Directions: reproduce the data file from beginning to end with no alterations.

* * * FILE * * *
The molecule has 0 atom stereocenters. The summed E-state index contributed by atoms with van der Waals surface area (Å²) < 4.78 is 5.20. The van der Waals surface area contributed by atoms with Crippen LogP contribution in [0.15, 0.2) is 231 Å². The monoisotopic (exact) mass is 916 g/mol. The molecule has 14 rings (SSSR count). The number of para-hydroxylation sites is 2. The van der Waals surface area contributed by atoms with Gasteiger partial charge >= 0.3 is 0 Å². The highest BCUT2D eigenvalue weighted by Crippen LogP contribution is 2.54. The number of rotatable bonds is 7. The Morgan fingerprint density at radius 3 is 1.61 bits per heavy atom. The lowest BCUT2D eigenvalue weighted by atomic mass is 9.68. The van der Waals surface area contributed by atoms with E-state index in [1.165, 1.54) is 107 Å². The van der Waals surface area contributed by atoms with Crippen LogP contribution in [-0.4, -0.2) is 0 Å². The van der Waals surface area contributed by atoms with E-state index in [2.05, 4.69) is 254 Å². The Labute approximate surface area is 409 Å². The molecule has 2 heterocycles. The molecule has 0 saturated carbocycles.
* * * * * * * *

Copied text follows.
The molecule has 0 atom stereocenters. The summed E-state index contributed by atoms with van der Waals surface area (Å²) < 4.78 is 5.20. The van der Waals surface area contributed by atoms with Crippen LogP contribution in [0.15, 0.2) is 231 Å². The monoisotopic (exact) mass is 916 g/mol. The molecule has 14 rings (SSSR count). The number of para-hydroxylation sites is 2. The van der Waals surface area contributed by atoms with Gasteiger partial charge >= 0.3 is 0 Å². The highest BCUT2D eigenvalue weighted by Crippen LogP contribution is 2.54. The number of rotatable bonds is 7. The Morgan fingerprint density at radius 3 is 1.61 bits per heavy atom. The lowest BCUT2D eigenvalue weighted by atomic mass is 9.68. The van der Waals surface area contributed by atoms with E-state index in [1.165, 1.54) is 107 Å². The van der Waals surface area contributed by atoms with Crippen LogP contribution in [-0.4, -0.2) is 0 Å². The van der Waals surface area contributed by atoms with E-state index in [2.05, 4.69) is 254 Å². The Labute approximate surface area is 409 Å². The molecule has 2 heterocycles. The molecule has 0 saturated carbocycles.